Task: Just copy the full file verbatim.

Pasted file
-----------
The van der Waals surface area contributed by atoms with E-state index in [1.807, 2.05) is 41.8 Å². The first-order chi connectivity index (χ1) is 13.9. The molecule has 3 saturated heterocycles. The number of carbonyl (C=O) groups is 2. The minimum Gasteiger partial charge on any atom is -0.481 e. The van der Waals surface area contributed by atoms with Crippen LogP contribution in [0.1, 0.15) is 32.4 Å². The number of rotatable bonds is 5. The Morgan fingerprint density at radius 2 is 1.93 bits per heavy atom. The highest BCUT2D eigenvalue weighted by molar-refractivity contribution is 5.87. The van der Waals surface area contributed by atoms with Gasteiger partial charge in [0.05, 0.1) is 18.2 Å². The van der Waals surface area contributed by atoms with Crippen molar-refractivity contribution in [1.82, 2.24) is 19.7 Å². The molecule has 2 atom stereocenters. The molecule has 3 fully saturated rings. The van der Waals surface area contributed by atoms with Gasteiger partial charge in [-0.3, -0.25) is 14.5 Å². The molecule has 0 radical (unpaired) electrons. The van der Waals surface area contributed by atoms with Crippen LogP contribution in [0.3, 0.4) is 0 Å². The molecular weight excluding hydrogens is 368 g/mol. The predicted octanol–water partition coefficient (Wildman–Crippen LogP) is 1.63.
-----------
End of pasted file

The van der Waals surface area contributed by atoms with E-state index in [1.807, 2.05) is 41.8 Å². The first-order chi connectivity index (χ1) is 13.9. The molecule has 3 saturated heterocycles. The number of carbonyl (C=O) groups is 2. The minimum Gasteiger partial charge on any atom is -0.481 e. The van der Waals surface area contributed by atoms with Crippen LogP contribution in [0.1, 0.15) is 32.4 Å². The number of rotatable bonds is 5. The Morgan fingerprint density at radius 2 is 1.93 bits per heavy atom. The highest BCUT2D eigenvalue weighted by molar-refractivity contribution is 5.87. The van der Waals surface area contributed by atoms with Gasteiger partial charge in [0.05, 0.1) is 18.2 Å². The van der Waals surface area contributed by atoms with Crippen molar-refractivity contribution in [1.82, 2.24) is 19.7 Å². The molecule has 2 atom stereocenters. The molecule has 3 fully saturated rings. The van der Waals surface area contributed by atoms with Gasteiger partial charge in [-0.3, -0.25) is 14.5 Å². The molecule has 0 radical (unpaired) electrons. The van der Waals surface area contributed by atoms with Crippen LogP contribution in [0.3, 0.4) is 0 Å². The molecular weight excluding hydrogens is 368 g/mol. The predicted octanol–water partition coefficient (Wildman–Crippen LogP) is 1.63.